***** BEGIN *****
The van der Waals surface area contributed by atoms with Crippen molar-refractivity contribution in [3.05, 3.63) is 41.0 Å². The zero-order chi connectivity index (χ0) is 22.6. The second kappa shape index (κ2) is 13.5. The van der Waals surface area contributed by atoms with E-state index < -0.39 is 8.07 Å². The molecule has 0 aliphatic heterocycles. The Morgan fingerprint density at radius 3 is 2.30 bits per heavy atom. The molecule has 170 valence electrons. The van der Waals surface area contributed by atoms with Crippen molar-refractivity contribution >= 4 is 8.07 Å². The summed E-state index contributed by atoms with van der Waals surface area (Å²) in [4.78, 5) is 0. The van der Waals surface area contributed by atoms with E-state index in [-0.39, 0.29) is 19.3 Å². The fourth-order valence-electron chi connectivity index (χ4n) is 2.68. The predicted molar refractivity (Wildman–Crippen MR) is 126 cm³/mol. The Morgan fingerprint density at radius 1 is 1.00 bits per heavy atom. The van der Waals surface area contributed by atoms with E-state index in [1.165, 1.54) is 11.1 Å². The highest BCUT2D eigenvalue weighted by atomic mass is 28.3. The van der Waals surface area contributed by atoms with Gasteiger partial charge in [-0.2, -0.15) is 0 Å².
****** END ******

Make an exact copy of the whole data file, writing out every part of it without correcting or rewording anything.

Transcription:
The van der Waals surface area contributed by atoms with Crippen molar-refractivity contribution in [3.05, 3.63) is 41.0 Å². The zero-order chi connectivity index (χ0) is 22.6. The second kappa shape index (κ2) is 13.5. The van der Waals surface area contributed by atoms with E-state index < -0.39 is 8.07 Å². The molecule has 0 aliphatic heterocycles. The Morgan fingerprint density at radius 3 is 2.30 bits per heavy atom. The molecule has 170 valence electrons. The van der Waals surface area contributed by atoms with Crippen molar-refractivity contribution >= 4 is 8.07 Å². The summed E-state index contributed by atoms with van der Waals surface area (Å²) in [4.78, 5) is 0. The van der Waals surface area contributed by atoms with E-state index in [-0.39, 0.29) is 19.3 Å². The fourth-order valence-electron chi connectivity index (χ4n) is 2.68. The predicted molar refractivity (Wildman–Crippen MR) is 126 cm³/mol. The Morgan fingerprint density at radius 1 is 1.00 bits per heavy atom. The van der Waals surface area contributed by atoms with E-state index in [1.165, 1.54) is 11.1 Å². The highest BCUT2D eigenvalue weighted by atomic mass is 28.3. The van der Waals surface area contributed by atoms with Gasteiger partial charge in [-0.2, -0.15) is 0 Å².